M: Here no one wants the baby because if you get the baby you have to buy the next one.
Neil: Oh really? We figure Missy is always going to just send us another one. And for Mardi Gras Missy sends up beads for everybody and we’ll actually dress actually up in the office.
The Founding of Warby Parker and Eyeglasses as Accessories and Perks
M: How old were you when Warby Parker started?
Neil: I guess I was 28 when we started working on it. There are four of us [co-founders], all close friends: Jeff, Andy, Dave, and me and we were all around the same age.
We were classmates in business school and we were close friends and then we were just talking about how glasses were so expensive and, talk about serendipity, it ended up starting this really organic process and journey that’s led us to create something that we love and that has a little bit of us in it.
I think when you create companies that solve real problems, it resonates with customers and that’s what’s happened here. With over 50% of our sales and traffic to our site being driven by referrals, driven by word of mouth, our customers have also been our marketers.
M: Do all four of the founders wear prescription glasses?
Neil: So the dirty secret is that when I actually grew up, I didn’t need glasses. My whole professional career has been dedicated to them, because I worked at VisionSpring the non-profit that distributes eyeglasses to people in need.
I also think I’m sort of like a lot of guys in that we don’t have many options to accessorize. You have your sneakers, in which I have my old school Nikes, might have a belt, in which I have a $1 belt from my time in El Salvador when I was working at VisionSpring that I love and it has like a little N in it for Neil, and I get a kick out of it. Then I just have my watch, so the glasses really sort of allow me to have fun. Being a New Yorker, I always wear navy or black clothing so the glasses add a nice touch. Dave actually has been wearing glasses since 6th grade.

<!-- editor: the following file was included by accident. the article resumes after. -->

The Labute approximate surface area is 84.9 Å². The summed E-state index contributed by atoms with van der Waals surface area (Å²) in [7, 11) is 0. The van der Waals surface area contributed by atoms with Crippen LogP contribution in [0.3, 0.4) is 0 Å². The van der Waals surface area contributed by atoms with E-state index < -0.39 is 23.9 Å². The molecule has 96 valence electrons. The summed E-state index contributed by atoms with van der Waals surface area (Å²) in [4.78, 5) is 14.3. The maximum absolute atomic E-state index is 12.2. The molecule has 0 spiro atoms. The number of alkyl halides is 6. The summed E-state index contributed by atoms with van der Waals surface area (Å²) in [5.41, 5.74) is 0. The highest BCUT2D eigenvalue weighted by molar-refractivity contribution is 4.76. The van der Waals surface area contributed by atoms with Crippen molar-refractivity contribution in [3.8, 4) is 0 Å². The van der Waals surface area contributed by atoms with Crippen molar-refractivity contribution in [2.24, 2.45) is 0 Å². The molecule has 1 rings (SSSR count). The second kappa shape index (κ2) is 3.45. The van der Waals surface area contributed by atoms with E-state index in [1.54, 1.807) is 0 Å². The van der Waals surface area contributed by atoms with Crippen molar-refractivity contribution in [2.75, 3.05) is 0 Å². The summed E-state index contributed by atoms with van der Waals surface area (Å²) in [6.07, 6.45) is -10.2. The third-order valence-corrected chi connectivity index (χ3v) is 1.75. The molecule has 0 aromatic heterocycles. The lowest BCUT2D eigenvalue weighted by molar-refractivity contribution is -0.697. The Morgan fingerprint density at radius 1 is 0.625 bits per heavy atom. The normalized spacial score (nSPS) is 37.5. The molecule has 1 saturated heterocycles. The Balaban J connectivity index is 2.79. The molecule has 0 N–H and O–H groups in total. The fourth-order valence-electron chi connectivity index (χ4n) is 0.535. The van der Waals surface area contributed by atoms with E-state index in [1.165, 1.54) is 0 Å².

M: How many of your employees have to wear glasses?
Neil: Oh, all of them. (laughter)
It’s actually funny, almost everybody that comes into our office for a meeting will say, “Does everybody have to wear glasses?” and we joke around “It’s highly encouraged.”
M: Is that part of the hiring process? You have to take a vision test?
Neil: Right, exactly. And if you don’t pretend to fail and you have good vision you’re in trouble.
Neil: Most of our team members wear glasses and we actually give them at least 4 pairs a year.
M: That’s a good perk.
Neil: Yeah, [along with] free eye exams, free gym reimbursements, lunch 3 days a week… and cell phone reimbursements.
Creating a Culture of Innovation
M: I was talking to Alex Oserwalder about Warby Parker because he was tweeting about your talk, and I asked him if he would buy some of your glasses. He said he probably wouldn’t because it wasn’t really his style, but he was talking about how it is a very innovative business model and a very innovative company in a lot of other ways.
Do you think innovation can be taught? Is it a way of thinking? What makes one innovative?